Wikipedia In The Classroom

June 3, 2007 at 11:18 pm (Uncategorized)

I had a long drive a couple of days ago, and while on that long drive i did a lot of thinking.  granted, many of my thoughts had to do with the book I’m writing, Battlestar Galactica, vampires, space travel, and so forth, but periodically I did think about more work related subjects.  One of the things I thought was, “How does a teacher use Wikipedia in the classroom?”  Here’s an idea I came up with:  Writing papers is not the great exercise it once was – kids can get papers on many topics online, they cite terrible sources, etc.  I’m not in close to teaching, but these are just things I hear on the periphery.  One thing teachers are always telling students is to not use the Internet to find materials for their research.

So I thought, why not start with a Wikipedia article on a given topic.  Divide your students into small groups, and give each group a topic.  The group goes to Wikipedia and prints out the article about that topic.  The group then does research to find out if the article is accurate.  Fact checking for dates, names, places, but also seeing if there are any really important things missing, or extraneous things added.  Talk about the tone of the article – is it too informal?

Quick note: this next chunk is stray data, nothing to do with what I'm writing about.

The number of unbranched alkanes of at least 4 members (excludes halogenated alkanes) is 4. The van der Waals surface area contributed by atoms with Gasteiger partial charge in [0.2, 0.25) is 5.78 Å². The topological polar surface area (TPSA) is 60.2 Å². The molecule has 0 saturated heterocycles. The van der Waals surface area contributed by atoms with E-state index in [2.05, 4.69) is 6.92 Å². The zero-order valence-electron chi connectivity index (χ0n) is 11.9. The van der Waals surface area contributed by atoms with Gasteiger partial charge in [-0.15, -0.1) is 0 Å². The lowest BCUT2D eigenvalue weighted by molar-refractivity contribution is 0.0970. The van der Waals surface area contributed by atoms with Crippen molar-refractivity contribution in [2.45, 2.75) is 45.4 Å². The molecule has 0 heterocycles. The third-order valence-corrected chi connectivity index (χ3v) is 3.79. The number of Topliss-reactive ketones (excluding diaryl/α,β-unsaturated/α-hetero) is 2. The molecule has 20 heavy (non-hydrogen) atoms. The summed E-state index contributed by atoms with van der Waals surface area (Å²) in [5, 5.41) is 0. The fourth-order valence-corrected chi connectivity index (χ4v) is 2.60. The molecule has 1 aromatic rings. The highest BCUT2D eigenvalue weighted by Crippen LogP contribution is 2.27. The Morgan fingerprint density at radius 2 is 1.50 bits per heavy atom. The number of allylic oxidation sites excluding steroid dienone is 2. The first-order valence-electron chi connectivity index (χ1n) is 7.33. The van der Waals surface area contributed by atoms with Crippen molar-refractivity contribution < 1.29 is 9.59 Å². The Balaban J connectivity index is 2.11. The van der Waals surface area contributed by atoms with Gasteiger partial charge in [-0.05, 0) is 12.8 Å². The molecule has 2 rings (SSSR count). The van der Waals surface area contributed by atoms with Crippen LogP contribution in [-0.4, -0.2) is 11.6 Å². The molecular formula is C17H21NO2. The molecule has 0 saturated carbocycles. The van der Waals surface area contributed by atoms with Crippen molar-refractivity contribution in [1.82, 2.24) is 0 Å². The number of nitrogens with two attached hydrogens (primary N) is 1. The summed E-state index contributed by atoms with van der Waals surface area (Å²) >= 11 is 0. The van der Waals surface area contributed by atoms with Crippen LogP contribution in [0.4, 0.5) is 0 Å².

By printing it out, they have something static to work with – there’s the chance that others would be improving the article while the students were engaged in their project.

After doing their research and making determinations about the article, students could then update the article on Wikipedia according to their findings, and keep track of the article for a period of time afterwards to see if any changes are made by other ‘pedians.

Outcomes – students would gain experience evaluating the credibility of their sources.  Students would gain experience in a larger interactive online environment.

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2 Comments

  1. irkstyle said,

    I like this idea. It’s pretty difficult to impress into kids the need to be careful about what source you use for research. I say ‘into’ because they are quite savvy about telling you what you want to hear – and then going on to do the complete opposite of what they just said was the best way! Quick and easy, that’s the best way for many of them.

  2. supercrazylibrarianguy said,

    Blue Skunk Blog has been making some good points and generating interesting discussion about Wikipedia also:
    http://doug-johnson.squarespace.com/blue-skunk-blog/2007/6/7/defending-wikipedia-its-our-job.html#comment854711

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